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Wednesday, Sep 28, 2022

Many Promising Technologies Are on Fast Track to Commercialization

The Center for Commercialization of Advanced Technology was designed to fast-track promising new products that may be used by the U.S. military and for homeland security, as well as having practical applications in the commercial sector.

Sponsored by the Department of Defense, with offices at San Diego State University and Cal State San Bernardino, CCAT focuses on technologies generally related to wireless communications; aerospace/missile defense, nuclear and explosives detection; biomedical, chemical, biological, radiological detection; first responder/law enforcement data-sharing; port, border, transportation and infrastructure security; power supplies, surveillance, tracking and detection sensors; and vaccines, therapeutics and diagnostics.

Among CCAT’s milestones:

– Conducted 27 solicitations and evaluated 1,000 technologies from private industry, university and government laboratories.

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– Supported development of 145 technologies with more than 300 awards valued at $22.5 million, including funding for product development, market studies, business plans and product test and evaluation demonstrations.

– Created seven companies, including four locally , American BioHealth Group LLC, San Diego, with technology engineered at Balboa Naval Medical Center; Assure Controls Inc., Carlsbad; and Omega Sensors Inc., San Diego, with technologies that were engineered at Space and Naval Warfare Systems Center and San Diego-based Rhevision Technology Inc., with technology engineered at the UC San Diego.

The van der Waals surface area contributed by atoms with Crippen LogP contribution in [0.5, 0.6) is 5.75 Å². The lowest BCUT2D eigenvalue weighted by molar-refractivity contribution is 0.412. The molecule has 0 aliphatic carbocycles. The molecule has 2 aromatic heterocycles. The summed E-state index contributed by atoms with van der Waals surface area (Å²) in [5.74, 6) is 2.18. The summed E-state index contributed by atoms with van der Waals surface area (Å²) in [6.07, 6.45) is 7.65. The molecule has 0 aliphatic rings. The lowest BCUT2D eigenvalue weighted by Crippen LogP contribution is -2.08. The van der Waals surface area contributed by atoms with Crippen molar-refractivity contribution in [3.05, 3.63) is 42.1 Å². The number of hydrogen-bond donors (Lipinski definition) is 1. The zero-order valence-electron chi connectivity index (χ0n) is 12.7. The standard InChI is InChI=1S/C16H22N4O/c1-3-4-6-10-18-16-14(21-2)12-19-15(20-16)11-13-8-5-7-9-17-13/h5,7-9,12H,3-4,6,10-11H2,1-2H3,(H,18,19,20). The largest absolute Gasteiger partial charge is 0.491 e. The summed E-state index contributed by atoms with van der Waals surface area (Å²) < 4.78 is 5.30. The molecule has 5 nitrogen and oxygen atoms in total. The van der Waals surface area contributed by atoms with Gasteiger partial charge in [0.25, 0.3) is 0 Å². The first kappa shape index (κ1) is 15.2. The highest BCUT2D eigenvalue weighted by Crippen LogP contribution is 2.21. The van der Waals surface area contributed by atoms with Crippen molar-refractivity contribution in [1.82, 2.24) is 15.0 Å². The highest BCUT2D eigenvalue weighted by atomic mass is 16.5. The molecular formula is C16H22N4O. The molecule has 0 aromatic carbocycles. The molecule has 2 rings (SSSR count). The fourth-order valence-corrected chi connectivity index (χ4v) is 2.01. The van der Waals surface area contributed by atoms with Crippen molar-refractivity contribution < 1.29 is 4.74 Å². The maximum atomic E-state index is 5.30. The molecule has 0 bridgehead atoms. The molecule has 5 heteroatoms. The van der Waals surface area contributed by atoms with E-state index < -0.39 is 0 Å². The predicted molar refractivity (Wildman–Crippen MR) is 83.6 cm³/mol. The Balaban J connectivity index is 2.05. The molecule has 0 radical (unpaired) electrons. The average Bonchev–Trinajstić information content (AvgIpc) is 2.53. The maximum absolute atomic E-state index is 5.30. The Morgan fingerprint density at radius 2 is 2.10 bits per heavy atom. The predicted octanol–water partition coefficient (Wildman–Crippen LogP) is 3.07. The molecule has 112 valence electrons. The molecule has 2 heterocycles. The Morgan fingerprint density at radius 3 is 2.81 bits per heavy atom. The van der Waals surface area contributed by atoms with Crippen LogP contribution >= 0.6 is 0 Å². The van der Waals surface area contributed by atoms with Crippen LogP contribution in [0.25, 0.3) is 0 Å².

– Four small technology companies have been acquired by larger organizations, including two in San Diego , Quantum Magnetics, acquired by General Electric Co. in 2004; and Intecon, initially purchased by Titan, which was taken over by New York-based L-3 Communications in 2005.

– Existing local companies licensing technologies developed by military labs or academic researchers are PixonImaging LLC, funded by CCAT, with technology developed at UCSD; and Pure-O-Tech Inc. in Escondido, with technology developed at SDSU, and funded through CCAT.

– More than 2,700 American employees work directly on CCAT-funded technologies.

– CCAT clients generated more than $28.5 million in sales for 2005.

– Funded, mentored and helped transition 14 technologies from government labs or academic research institutions into private companies.

, Pat Broderick


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